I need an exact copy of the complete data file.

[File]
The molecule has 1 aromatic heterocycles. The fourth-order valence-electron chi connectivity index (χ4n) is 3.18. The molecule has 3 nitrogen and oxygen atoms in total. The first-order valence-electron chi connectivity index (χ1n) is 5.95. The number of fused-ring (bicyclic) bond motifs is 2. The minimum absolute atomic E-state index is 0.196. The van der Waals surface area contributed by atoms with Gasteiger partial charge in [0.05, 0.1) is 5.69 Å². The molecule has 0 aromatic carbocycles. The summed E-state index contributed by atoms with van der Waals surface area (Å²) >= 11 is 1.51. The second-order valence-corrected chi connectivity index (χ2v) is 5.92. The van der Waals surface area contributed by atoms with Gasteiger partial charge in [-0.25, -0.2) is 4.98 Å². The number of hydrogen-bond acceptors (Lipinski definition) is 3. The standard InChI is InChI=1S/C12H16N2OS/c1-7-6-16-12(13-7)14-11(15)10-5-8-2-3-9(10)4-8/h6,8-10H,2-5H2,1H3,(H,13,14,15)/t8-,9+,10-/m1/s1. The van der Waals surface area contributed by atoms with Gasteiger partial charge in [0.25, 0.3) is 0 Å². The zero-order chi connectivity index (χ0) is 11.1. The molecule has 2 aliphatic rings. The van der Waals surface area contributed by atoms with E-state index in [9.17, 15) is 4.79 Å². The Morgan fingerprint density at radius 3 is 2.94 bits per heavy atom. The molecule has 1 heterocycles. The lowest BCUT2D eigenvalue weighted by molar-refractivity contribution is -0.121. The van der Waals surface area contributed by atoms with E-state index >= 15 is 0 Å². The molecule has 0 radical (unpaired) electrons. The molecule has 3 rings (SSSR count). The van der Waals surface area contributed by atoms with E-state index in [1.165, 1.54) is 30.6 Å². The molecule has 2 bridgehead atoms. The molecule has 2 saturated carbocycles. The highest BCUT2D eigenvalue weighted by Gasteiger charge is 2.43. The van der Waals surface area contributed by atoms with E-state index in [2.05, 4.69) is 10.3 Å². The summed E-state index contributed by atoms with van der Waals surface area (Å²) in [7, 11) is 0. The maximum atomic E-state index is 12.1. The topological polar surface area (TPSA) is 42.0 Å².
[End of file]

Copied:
The molecule has 1 aromatic heterocycles. The fourth-order valence-electron chi connectivity index (χ4n) is 3.18. The molecule has 3 nitrogen and oxygen atoms in total. The first-order valence-electron chi connectivity index (χ1n) is 5.95. The number of fused-ring (bicyclic) bond motifs is 2. The minimum absolute atomic E-state index is 0.196. The van der Waals surface area contributed by atoms with Gasteiger partial charge in [0.05, 0.1) is 5.69 Å². The molecule has 0 aromatic carbocycles. The summed E-state index contributed by atoms with van der Waals surface area (Å²) >= 11 is 1.51. The second-order valence-corrected chi connectivity index (χ2v) is 5.92. The van der Waals surface area contributed by atoms with Gasteiger partial charge in [-0.25, -0.2) is 4.98 Å². The number of hydrogen-bond acceptors (Lipinski definition) is 3. The standard InChI is InChI=1S/C12H16N2OS/c1-7-6-16-12(13-7)14-11(15)10-5-8-2-3-9(10)4-8/h6,8-10H,2-5H2,1H3,(H,13,14,15)/t8-,9+,10-/m1/s1. The van der Waals surface area contributed by atoms with Gasteiger partial charge in [0.25, 0.3) is 0 Å². The zero-order chi connectivity index (χ0) is 11.1. The molecule has 2 aliphatic rings. The van der Waals surface area contributed by atoms with E-state index in [9.17, 15) is 4.79 Å². The Morgan fingerprint density at radius 3 is 2.94 bits per heavy atom. The molecule has 1 heterocycles. The lowest BCUT2D eigenvalue weighted by molar-refractivity contribution is -0.121. The van der Waals surface area contributed by atoms with E-state index >= 15 is 0 Å². The molecule has 0 radical (unpaired) electrons. The molecule has 3 rings (SSSR count). The van der Waals surface area contributed by atoms with E-state index in [1.165, 1.54) is 30.6 Å². The molecule has 2 bridgehead atoms. The molecule has 2 saturated carbocycles. The highest BCUT2D eigenvalue weighted by Gasteiger charge is 2.43. The van der Waals surface area contributed by atoms with E-state index in [2.05, 4.69) is 10.3 Å². The summed E-state index contributed by atoms with van der Waals surface area (Å²) in [7, 11) is 0. The maximum atomic E-state index is 12.1. The topological polar surface area (TPSA) is 42.0 Å².